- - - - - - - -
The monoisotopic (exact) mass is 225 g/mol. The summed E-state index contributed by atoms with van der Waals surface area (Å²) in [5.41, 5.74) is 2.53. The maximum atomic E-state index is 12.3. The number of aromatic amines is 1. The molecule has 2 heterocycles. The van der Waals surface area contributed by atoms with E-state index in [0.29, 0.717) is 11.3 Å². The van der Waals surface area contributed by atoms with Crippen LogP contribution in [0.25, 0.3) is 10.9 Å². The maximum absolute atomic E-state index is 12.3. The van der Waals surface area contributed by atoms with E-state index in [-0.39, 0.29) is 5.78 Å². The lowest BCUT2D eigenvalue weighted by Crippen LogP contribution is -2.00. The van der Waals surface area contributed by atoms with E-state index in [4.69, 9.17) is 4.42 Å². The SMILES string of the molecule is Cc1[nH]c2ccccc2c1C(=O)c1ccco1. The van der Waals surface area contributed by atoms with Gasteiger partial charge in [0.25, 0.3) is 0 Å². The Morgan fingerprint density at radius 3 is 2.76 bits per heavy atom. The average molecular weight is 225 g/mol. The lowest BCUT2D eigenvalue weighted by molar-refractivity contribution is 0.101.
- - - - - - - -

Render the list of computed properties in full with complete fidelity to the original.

The monoisotopic (exact) mass is 225 g/mol. The summed E-state index contributed by atoms with van der Waals surface area (Å²) in [5.41, 5.74) is 2.53. The maximum atomic E-state index is 12.3. The number of aromatic amines is 1. The molecule has 2 heterocycles. The van der Waals surface area contributed by atoms with E-state index in [0.29, 0.717) is 11.3 Å². The van der Waals surface area contributed by atoms with Crippen LogP contribution in [0.25, 0.3) is 10.9 Å². The maximum absolute atomic E-state index is 12.3. The van der Waals surface area contributed by atoms with E-state index in [-0.39, 0.29) is 5.78 Å². The lowest BCUT2D eigenvalue weighted by Crippen LogP contribution is -2.00. The van der Waals surface area contributed by atoms with E-state index in [4.69, 9.17) is 4.42 Å². The SMILES string of the molecule is Cc1[nH]c2ccccc2c1C(=O)c1ccco1. The van der Waals surface area contributed by atoms with Gasteiger partial charge in [0.25, 0.3) is 0 Å². The Morgan fingerprint density at radius 3 is 2.76 bits per heavy atom. The average molecular weight is 225 g/mol. The lowest BCUT2D eigenvalue weighted by molar-refractivity contribution is 0.101.